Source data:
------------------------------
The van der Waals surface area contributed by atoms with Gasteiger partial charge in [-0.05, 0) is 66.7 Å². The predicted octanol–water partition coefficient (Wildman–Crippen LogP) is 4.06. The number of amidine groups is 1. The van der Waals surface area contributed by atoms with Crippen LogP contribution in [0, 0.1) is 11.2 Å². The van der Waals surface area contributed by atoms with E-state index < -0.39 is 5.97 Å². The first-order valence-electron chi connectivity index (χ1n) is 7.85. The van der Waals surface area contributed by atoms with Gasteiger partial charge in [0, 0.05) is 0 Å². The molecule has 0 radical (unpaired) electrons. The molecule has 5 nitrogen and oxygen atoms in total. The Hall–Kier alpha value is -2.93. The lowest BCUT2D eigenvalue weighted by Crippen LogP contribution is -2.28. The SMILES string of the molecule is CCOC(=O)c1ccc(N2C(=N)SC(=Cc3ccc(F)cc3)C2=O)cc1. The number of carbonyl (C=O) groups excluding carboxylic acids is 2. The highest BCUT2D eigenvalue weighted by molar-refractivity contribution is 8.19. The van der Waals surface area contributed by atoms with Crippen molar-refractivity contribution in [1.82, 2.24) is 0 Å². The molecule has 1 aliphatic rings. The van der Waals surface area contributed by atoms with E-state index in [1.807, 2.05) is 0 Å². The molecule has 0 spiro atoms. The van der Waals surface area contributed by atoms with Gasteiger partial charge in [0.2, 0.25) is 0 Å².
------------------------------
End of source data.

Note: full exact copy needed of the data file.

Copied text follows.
The van der Waals surface area contributed by atoms with Gasteiger partial charge in [-0.05, 0) is 66.7 Å². The predicted octanol–water partition coefficient (Wildman–Crippen LogP) is 4.06. The number of amidine groups is 1. The van der Waals surface area contributed by atoms with Crippen LogP contribution in [0, 0.1) is 11.2 Å². The van der Waals surface area contributed by atoms with E-state index < -0.39 is 5.97 Å². The first-order valence-electron chi connectivity index (χ1n) is 7.85. The van der Waals surface area contributed by atoms with Gasteiger partial charge in [0, 0.05) is 0 Å². The molecule has 0 radical (unpaired) electrons. The molecule has 5 nitrogen and oxygen atoms in total. The Hall–Kier alpha value is -2.93. The lowest BCUT2D eigenvalue weighted by Crippen LogP contribution is -2.28. The SMILES string of the molecule is CCOC(=O)c1ccc(N2C(=N)SC(=Cc3ccc(F)cc3)C2=O)cc1. The number of carbonyl (C=O) groups excluding carboxylic acids is 2. The highest BCUT2D eigenvalue weighted by molar-refractivity contribution is 8.19. The van der Waals surface area contributed by atoms with Crippen molar-refractivity contribution in [1.82, 2.24) is 0 Å². The molecule has 1 aliphatic rings. The van der Waals surface area contributed by atoms with E-state index in [1.807, 2.05) is 0 Å². The molecule has 0 spiro atoms. The van der Waals surface area contributed by atoms with Gasteiger partial charge in [0.2, 0.25) is 0 Å².